Sunday, July 12, 2015

Shelbyville Dam river carpsucker

Shelbyville is becoming one of my favorite spots to fish when the other rivers in Illinois are high.  June was the rainiest in Illinois history, so needless to say, the rivers are high right now!  The water level at Shelbyville was the highest I've seen, but the water was still fairly clear.  I started off throwing a jig close to the spillway and found that crappie were biting.

Black Crappie (Pomoxis nigromaculatus)

When I switched to a piece of nightcrawler on a small hook, I caught sunfish and yellow bass.  The yellow bass are especially abundant here.

Bluegill (Lepomis macrochirus)

Longear Sunfish (Lepomis megalotis)

Yellow Bass (Morone mississippiensis)

I rigged up a sturdier rod with a baitfeeder reel and fish finder rig.  Before I chummed the area, I used a whole nightcrawler on a #4 Octopus circle hook.  My first catch wasn't what I was expecting!

I chummed the concrete in front of me with corn and alfalfa pellets.  While I waited for fish to arrive, I continued fishing with nightcrawlers.  Based on what I caught, carp were the first fish to arrive in my chum area.

Common Carp (Cyprinus carpio)

I held the 12 ft crappie rod in my hands while I kept an eye on the baitfeeder rod sitting on the concrete.  Similar to last time, I rigged up the crappie rod with a #10 Octopus hook and one or two pieces of corn.  It wasn't getting much action, but I saw the baitfeeder rod twitch every so often.  After a few stronger taps I put tension on the line and brought in this fish, a surprise lifer!

River Carpsucker (Carpiodes carpio) - new hook & line species #294

River carpsuckers are similar to quillback (see the previous post), but they have rounder snouts and their eyes are closer to the front of their heads.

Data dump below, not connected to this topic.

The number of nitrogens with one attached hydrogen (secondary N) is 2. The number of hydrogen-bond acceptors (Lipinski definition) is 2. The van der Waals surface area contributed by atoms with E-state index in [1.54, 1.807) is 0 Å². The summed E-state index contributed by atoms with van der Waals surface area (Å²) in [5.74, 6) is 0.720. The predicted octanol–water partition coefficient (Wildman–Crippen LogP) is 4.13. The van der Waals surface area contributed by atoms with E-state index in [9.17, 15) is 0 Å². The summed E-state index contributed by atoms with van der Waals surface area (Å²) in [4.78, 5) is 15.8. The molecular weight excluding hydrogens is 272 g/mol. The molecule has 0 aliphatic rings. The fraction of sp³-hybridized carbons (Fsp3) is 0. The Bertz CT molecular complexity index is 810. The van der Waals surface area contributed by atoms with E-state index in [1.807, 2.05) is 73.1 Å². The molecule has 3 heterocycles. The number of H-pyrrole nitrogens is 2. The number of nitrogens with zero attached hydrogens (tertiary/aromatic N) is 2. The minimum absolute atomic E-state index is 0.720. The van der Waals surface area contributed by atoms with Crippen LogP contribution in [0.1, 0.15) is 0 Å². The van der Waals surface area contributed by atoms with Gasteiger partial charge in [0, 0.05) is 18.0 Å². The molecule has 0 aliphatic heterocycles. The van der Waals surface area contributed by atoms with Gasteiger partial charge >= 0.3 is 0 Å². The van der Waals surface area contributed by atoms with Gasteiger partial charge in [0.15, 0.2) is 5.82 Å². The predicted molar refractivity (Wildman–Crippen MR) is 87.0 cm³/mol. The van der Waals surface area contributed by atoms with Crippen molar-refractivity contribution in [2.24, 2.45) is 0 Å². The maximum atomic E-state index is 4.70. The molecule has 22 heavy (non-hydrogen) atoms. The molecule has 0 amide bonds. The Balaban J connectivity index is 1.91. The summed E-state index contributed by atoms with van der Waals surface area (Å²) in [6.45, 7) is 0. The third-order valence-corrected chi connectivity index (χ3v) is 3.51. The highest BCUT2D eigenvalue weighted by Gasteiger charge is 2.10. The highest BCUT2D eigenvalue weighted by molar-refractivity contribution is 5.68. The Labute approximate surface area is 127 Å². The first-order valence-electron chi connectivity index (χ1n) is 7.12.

The easiest way to tell the two species apart is to look at the lower lip.  If there is a nipple in the center, then it's a river carpsucker.  No nipple, and it's a quillback.

After a while the bite changed from carp to buffalo.  They seem to arrive a bit late, but once they show up, they really show up in force.  Using two rods baited with corn, I caught seven buffalo over the course of the afternoon.

Smallmouth Buffalo (Ictiobus bubalus)

Despite the rain in the morning, it got pretty hot in the afternoon.  When I finished the last of my three bottles of water, I decided to pack up and call it a day.  I threw a jig one last time and caught another crappie.  All fish were catch, photo, release today!


  1. What a lucky guy!

  2. There are a lot of carpsuckers at this spot! :)

  3. Can the next one be a highfin?

  4. Sure. But will this concrete corridor be above water later?

  5. Here's the gage.

    I went there when it was 8.4 ft, and the ledge was submerged, but it was too shallow for any big fish to come up on it. That was when I sight fished the quillback. The same day the water rose to 9.6 ft, and that's when all the buffalo and carp came up on the ledge to feed. I'd say for future reference, 9.0 ft or higher would be good for chumming the concrete ledge.

  6. OK. But there seems discrepancy between the height the page is showing and what you saw on a gauge on site because the page is showing around 11.5 feet.

  7. Yes, yesterday it was 11.5 ft. I could no longer see my chum or the fish on the ledge when it was that high. What I wrote above was for my previous visit to Shelbyville.